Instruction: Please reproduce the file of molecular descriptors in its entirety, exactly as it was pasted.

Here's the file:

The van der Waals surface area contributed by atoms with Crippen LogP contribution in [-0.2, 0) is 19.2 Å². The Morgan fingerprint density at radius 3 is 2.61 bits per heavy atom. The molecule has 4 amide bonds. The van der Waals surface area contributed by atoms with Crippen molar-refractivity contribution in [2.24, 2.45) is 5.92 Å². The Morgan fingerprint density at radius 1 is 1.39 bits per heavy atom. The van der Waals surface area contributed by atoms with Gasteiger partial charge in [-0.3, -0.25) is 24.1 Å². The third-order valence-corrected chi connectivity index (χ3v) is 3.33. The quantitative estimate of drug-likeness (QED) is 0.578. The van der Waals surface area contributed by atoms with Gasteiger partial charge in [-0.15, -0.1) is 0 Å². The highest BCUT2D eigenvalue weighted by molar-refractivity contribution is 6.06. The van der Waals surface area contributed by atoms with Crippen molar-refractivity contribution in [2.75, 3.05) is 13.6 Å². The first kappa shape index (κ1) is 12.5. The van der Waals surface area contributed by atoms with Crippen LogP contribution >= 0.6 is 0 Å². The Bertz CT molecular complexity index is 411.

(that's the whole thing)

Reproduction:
The van der Waals surface area contributed by atoms with Crippen LogP contribution in [-0.2, 0) is 19.2 Å². The Morgan fingerprint density at radius 3 is 2.61 bits per heavy atom. The molecule has 4 amide bonds. The van der Waals surface area contributed by atoms with Crippen molar-refractivity contribution in [2.24, 2.45) is 5.92 Å². The Morgan fingerprint density at radius 1 is 1.39 bits per heavy atom. The van der Waals surface area contributed by atoms with Gasteiger partial charge in [-0.3, -0.25) is 24.1 Å². The third-order valence-corrected chi connectivity index (χ3v) is 3.33. The quantitative estimate of drug-likeness (QED) is 0.578. The van der Waals surface area contributed by atoms with Gasteiger partial charge in [-0.15, -0.1) is 0 Å². The highest BCUT2D eigenvalue weighted by molar-refractivity contribution is 6.06. The van der Waals surface area contributed by atoms with Crippen molar-refractivity contribution in [2.75, 3.05) is 13.6 Å². The first kappa shape index (κ1) is 12.5. The van der Waals surface area contributed by atoms with Crippen LogP contribution >= 0.6 is 0 Å². The Bertz CT molecular complexity index is 411.